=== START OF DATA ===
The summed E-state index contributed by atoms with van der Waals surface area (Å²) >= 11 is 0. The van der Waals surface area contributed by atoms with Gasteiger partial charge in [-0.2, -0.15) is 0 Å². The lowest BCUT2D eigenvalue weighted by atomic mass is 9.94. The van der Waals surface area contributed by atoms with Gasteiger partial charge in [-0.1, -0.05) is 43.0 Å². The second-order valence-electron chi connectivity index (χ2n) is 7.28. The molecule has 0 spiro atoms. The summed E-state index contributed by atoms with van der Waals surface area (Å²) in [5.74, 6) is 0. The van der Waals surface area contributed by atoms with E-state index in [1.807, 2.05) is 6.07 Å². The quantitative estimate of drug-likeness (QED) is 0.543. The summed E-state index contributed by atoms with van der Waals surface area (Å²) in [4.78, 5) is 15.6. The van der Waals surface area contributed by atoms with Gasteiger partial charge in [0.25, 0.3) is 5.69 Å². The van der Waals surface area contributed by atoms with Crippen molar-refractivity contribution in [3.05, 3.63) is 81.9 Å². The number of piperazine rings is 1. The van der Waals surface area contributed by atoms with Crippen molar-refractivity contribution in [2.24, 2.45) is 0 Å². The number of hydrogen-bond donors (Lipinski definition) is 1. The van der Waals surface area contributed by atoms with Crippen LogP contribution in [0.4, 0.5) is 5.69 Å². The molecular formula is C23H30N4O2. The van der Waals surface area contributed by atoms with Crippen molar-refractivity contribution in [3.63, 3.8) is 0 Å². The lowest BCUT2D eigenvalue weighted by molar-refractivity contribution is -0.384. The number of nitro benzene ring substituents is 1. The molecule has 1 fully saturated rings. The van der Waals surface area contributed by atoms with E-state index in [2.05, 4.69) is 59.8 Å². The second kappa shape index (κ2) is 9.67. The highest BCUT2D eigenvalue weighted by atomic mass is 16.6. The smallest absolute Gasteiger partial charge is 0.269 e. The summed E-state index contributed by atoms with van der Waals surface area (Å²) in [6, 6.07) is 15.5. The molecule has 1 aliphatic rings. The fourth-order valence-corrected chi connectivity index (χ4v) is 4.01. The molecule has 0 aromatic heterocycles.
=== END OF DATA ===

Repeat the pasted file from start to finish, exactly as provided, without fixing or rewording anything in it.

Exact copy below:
The summed E-state index contributed by atoms with van der Waals surface area (Å²) >= 11 is 0. The van der Waals surface area contributed by atoms with Gasteiger partial charge in [-0.2, -0.15) is 0 Å². The lowest BCUT2D eigenvalue weighted by atomic mass is 9.94. The van der Waals surface area contributed by atoms with Gasteiger partial charge in [-0.1, -0.05) is 43.0 Å². The second-order valence-electron chi connectivity index (χ2n) is 7.28. The molecule has 0 spiro atoms. The summed E-state index contributed by atoms with van der Waals surface area (Å²) in [5.74, 6) is 0. The van der Waals surface area contributed by atoms with E-state index in [1.807, 2.05) is 6.07 Å². The quantitative estimate of drug-likeness (QED) is 0.543. The summed E-state index contributed by atoms with van der Waals surface area (Å²) in [4.78, 5) is 15.6. The van der Waals surface area contributed by atoms with Gasteiger partial charge in [0.25, 0.3) is 5.69 Å². The van der Waals surface area contributed by atoms with Crippen molar-refractivity contribution in [3.05, 3.63) is 81.9 Å². The number of piperazine rings is 1. The van der Waals surface area contributed by atoms with Crippen molar-refractivity contribution in [2.24, 2.45) is 0 Å². The number of hydrogen-bond donors (Lipinski definition) is 1. The van der Waals surface area contributed by atoms with Crippen LogP contribution in [0.4, 0.5) is 5.69 Å². The molecular formula is C23H30N4O2. The van der Waals surface area contributed by atoms with Crippen molar-refractivity contribution in [3.63, 3.8) is 0 Å². The lowest BCUT2D eigenvalue weighted by molar-refractivity contribution is -0.384. The number of nitro benzene ring substituents is 1. The molecule has 1 fully saturated rings. The van der Waals surface area contributed by atoms with E-state index in [2.05, 4.69) is 59.8 Å². The second kappa shape index (κ2) is 9.67. The highest BCUT2D eigenvalue weighted by atomic mass is 16.6. The smallest absolute Gasteiger partial charge is 0.269 e. The summed E-state index contributed by atoms with van der Waals surface area (Å²) in [6, 6.07) is 15.5. The molecule has 1 aliphatic rings. The fourth-order valence-corrected chi connectivity index (χ4v) is 4.01. The molecule has 0 aromatic heterocycles.